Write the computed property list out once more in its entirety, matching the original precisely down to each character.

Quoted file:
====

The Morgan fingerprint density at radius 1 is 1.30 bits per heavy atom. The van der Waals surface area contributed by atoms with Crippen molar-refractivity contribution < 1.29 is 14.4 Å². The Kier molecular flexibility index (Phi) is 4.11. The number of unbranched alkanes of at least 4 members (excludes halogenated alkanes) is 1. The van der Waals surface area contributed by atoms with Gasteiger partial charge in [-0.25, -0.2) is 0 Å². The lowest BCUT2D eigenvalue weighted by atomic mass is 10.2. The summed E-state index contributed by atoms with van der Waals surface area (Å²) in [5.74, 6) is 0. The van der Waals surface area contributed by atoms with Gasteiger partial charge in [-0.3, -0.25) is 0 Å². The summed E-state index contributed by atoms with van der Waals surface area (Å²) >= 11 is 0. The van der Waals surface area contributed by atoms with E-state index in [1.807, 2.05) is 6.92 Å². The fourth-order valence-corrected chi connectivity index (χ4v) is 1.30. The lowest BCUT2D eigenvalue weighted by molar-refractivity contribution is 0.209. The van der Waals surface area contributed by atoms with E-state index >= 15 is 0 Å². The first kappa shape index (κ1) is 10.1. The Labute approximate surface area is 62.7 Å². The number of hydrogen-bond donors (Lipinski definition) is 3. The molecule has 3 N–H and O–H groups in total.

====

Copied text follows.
The Morgan fingerprint density at radius 1 is 1.30 bits per heavy atom. The van der Waals surface area contributed by atoms with Crippen molar-refractivity contribution < 1.29 is 14.4 Å². The Kier molecular flexibility index (Phi) is 4.11. The number of unbranched alkanes of at least 4 members (excludes halogenated alkanes) is 1. The van der Waals surface area contributed by atoms with Gasteiger partial charge in [-0.25, -0.2) is 0 Å². The lowest BCUT2D eigenvalue weighted by atomic mass is 10.2. The summed E-state index contributed by atoms with van der Waals surface area (Å²) in [5.74, 6) is 0. The van der Waals surface area contributed by atoms with Gasteiger partial charge in [-0.3, -0.25) is 0 Å². The summed E-state index contributed by atoms with van der Waals surface area (Å²) >= 11 is 0. The van der Waals surface area contributed by atoms with E-state index in [1.807, 2.05) is 6.92 Å². The fourth-order valence-corrected chi connectivity index (χ4v) is 1.30. The lowest BCUT2D eigenvalue weighted by molar-refractivity contribution is 0.209. The van der Waals surface area contributed by atoms with E-state index >= 15 is 0 Å². The first kappa shape index (κ1) is 10.1. The Labute approximate surface area is 62.7 Å². The number of hydrogen-bond donors (Lipinski definition) is 3. The molecule has 3 N–H and O–H groups in total.